(i) Methodological (didactic) area: The school opts—with practical consequences—for the active, living and experimental methodology. Active pedagogy is conceived as an orientation that guides all school activity so that daily life in the school is steeped in creativity, cooperation and a global conception of knowledge. The innovative method that we propose as a result of the experiences analyzed redefines everything that happens in the school; and below, we highlight three particularly important aspects.
First, the activity, as a form of learning, guides the educational gaze in the sense that the action and participation of the pupils becomes the core of learning. Through project work, interests, discoveries, prepared environments, among others, the student occupies a central position and is responsible for everything that is done in the school.
Second, understanding learning as a process means that the results are not the fruit of the assessment of what the student knows at any given moment, but rather they are the result of the dialectic process that the learner establishes with reality. There is no homogenous starting point for everyone, nor is there a point to be reached by necessarily taking the same steps.
Third, pedagogical eclecticism shapes the pedagogical approach to methodology as a whole. The innovative rural school accepts pluralism as a way to keep the school alive through experimentation, creativity and research. It is about searching for ways to accompany the children’s learning processes that best suit their needs and difficulties. Mixing, redefining, inventing and adapting methods is what best defines this school, a school that avoids the use of predetermined and standardized formulas, because they diminish, until they disappear, the singularities of the children.
(ii) Organization and running of the school: The school model that emerges—fruit of what we have observed in the schools that have been part of the object of study—is based on radical democracy in the sense that there is a real distribution of power, democratic values are lived with maximum intensity, and there are spaces and times for the educational community to be able to express itself freely and responsibly. That is why this ideal type of school is built upon internal and external structures where the participation and involvement of the protagonists is a perfectly normalized reality. Students, teachers, fathers, mothers, administrative staff, volunteers, friends of the school, members of the community, neighbors of the village are all part the school, which is understood as a space for meeting, research, reflection and thought.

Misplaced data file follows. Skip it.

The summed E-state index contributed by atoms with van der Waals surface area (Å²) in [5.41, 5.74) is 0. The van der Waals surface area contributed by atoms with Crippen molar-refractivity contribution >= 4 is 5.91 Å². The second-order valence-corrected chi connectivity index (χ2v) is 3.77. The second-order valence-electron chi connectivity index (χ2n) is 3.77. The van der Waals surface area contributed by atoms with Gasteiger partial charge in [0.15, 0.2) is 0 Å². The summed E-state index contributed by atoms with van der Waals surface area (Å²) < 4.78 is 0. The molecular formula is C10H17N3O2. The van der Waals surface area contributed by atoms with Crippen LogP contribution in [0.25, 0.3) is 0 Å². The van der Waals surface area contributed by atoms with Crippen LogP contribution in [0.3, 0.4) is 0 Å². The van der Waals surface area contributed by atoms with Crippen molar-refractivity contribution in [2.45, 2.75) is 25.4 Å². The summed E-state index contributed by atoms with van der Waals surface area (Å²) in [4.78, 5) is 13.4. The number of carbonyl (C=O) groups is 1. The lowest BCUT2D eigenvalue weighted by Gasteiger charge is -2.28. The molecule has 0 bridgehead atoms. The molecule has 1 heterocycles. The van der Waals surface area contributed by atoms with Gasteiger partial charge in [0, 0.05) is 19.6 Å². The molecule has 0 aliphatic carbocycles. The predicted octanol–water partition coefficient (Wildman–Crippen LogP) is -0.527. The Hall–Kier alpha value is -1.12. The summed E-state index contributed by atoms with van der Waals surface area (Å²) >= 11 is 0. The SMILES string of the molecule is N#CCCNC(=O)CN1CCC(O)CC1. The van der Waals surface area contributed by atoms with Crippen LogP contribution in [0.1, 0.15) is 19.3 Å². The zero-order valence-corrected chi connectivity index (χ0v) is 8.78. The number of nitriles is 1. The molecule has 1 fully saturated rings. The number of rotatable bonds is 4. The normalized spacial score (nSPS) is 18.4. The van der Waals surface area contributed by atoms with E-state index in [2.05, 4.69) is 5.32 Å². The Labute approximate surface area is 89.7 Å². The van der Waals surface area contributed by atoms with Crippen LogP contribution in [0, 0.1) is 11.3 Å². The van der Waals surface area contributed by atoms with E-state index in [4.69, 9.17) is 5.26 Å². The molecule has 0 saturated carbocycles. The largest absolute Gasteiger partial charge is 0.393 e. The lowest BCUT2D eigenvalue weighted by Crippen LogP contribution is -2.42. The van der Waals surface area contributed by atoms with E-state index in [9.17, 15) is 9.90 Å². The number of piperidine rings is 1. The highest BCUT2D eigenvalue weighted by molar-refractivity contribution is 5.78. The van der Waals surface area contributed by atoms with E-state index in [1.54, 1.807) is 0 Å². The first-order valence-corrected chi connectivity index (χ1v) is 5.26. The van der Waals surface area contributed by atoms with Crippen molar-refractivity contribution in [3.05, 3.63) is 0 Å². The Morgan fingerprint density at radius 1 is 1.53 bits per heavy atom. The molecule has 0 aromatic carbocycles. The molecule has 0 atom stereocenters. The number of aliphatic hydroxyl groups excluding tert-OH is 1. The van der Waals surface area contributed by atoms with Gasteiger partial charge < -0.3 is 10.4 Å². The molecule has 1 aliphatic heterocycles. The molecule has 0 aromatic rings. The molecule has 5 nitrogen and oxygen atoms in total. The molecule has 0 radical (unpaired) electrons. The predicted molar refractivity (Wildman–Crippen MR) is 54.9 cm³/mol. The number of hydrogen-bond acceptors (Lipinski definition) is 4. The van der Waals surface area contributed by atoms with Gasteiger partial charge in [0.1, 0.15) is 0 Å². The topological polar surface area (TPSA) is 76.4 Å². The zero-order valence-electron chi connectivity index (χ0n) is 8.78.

A primary objective of the school is to open spaces of communication between students, between teachers and students, between families and teachers, where the dialectical and rational process that determines the community as such is established, which is a necessary condition for making education an emancipatory collective process. In this way, through the recognition of others in all their individual and collective circumstances, the subject defines him/herself as a social being; that is, as part of a school-collective and as a member of society.